In an editorial comment, the same newspaper indicates that so far the present government cannot show an increase in efficiency in the sector, despite a substantial increase in the payroll of the distribution companies (two under government tutelage). Furthermore, the commentary highlights what it calls the "fiasco of the coal-fred power plants, that were announced with great fanfare." "It is evident that the achievements in the sector are due to the major subsidies that taxpayers have to pay, and not to the efficiency of the sector," concludes the editorial.
The report is available at www.ede.gov.do

Salary scandal grows
Both Cardinal Nicolas de Jesus Lopez Rodriguez and the Institutionalism and Justice Foundation (FINJUS) have called for the magistrates of the Chamber of Accounts to renounce the huge salary increase they recently awarded themselves. The magistrates voted for a RD$260,088 monthly increase, and when the news came out it became a cause celebre. The Cardinal said, "It appears to me to be a disproportionate salary. I think that with ridiculous salaries in many, many areas, it is not possible for us to go around exhibiting salaries at these levels that cannot be justified under any circumstance." Magistrates Juan Lora and Andres Terrero were not in agreement with the salary increase and have sent a letter expressing their rejection to the accounting office's secretary. FINJUS executive vice-president, Servio Tulio Castanos also questioned the move, saying it was in direct violation of the government's announced austerity policy. Several months ago, the Supreme Court asked the Chamber of Accounts to emit an opinion on a salary "extra" that was being criticized by judge Aura Celeste Fernandez. The Chamber said that it was not the competent organization to issue such an opinion. According to El Caribe, the magistrates had been in office for less than one month before they awarded themselves this juicy salary increase. The salary scandal also spilled over to the magistrates' own security. El Caribe reports that the Chamber is spending RD$535,000 per month on security for the nine magistrates. They also have a RD$385,000 monthly per diem allowance for drivers and assistants. Chief magistrate Andres Terrero said that these huge payments "incur extraordinary expenses for the Chamber of Accounts and are beyond what is reasonable."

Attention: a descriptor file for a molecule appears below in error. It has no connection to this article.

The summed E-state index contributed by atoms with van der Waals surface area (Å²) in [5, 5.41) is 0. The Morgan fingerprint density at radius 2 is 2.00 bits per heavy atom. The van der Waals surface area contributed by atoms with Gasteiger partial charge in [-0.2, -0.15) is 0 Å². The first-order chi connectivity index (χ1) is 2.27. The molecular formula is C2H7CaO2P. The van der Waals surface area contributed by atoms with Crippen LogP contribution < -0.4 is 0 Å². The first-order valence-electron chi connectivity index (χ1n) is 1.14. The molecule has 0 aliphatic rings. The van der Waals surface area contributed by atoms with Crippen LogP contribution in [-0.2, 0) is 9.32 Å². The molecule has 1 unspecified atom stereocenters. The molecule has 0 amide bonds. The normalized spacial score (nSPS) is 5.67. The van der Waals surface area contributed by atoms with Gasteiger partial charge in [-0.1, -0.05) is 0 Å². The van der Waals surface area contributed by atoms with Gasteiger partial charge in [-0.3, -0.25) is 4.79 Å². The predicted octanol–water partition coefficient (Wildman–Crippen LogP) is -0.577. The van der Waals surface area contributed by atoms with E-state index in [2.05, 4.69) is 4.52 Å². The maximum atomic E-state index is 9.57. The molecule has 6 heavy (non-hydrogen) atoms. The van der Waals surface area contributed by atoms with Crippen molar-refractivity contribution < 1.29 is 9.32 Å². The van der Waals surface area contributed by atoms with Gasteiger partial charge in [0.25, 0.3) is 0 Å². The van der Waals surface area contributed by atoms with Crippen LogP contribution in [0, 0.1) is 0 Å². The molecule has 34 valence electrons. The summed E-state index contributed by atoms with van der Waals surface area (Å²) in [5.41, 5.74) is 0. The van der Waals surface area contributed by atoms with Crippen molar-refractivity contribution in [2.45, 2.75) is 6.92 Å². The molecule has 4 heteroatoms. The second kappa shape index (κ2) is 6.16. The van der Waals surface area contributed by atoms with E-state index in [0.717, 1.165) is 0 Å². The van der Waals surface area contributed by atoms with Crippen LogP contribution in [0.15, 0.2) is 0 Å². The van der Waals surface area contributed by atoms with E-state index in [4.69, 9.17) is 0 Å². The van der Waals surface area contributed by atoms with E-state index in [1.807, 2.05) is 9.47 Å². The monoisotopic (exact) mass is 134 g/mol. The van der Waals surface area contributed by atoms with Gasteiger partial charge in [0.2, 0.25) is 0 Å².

Dominicans reach Puerto Rico
This weekend 29 illegal immigrants were arrested in Puerto Rico after United States Coast Guard aircraft intercepted their small boat. Today's Diario Libre on-line version reports that a group of approximately 60 Dominicans landed in the area of Rincon, Puerto Rico on Sunday. According to police reports the group arrived around midnight in a 30-foot open boat that was left on the beach while the undocumented immigrants scrambled ashore. The police press officer in Aguadilla told Diario Libre reporters that Border Patrol units are searching for the Dominicans but no arrests have been made in the case so far.

Huge death toll on the roads
A total of 29 people perished on the Dominican roads this past weekend. There is no confirmed count as to how many were injured, but just one accident involving a truck full of soldiers reportedly injured more than 50 when its brakes failed. Listin Diario reports that traffic fatalities are the second cause of tragic deaths in the Dominican Republic, and that most accidents are caused by aggressive driving. In just one case, three cousins were killed as they raced each other near San Francisco de Macoris. The newspaper also reports that several of the deceased were victims of hit and run accidents. The accidents occurred near Santo Domingo, in Hato Mayor, in Herrera and in Bavaro. The army truck that overturned was traveling the stretch of road between Barahona and Paraiso. Some of the injured were flown by helicopter to the Armed Forces Hospital in Santo Domingo and others were treated at the Jaime Mota Hospital in Barahona.

Volleyball readies for Pan Ams
The Dominican women's volleyball team, gold medal winner at the 2003 Pan Am Games held in Santo Domingo, will be defending their medal at the Pan Am Games in Rio de Janeiro on 15-29 July. To win the medal, they defeated Cuba in a tight five-set finish. The Dominican team will also be taking part in the Continental Olympic Qualifier Tournament due to be held in Monterrey, Mexico on 14-22 December, in the run up to the summer 2008 Beijing Olympic Games.
One team member, Annerys Vargas, was part of the Grupo Murcia 2002 team that won the Spanish Volleyball Women's Super League in Spain last week.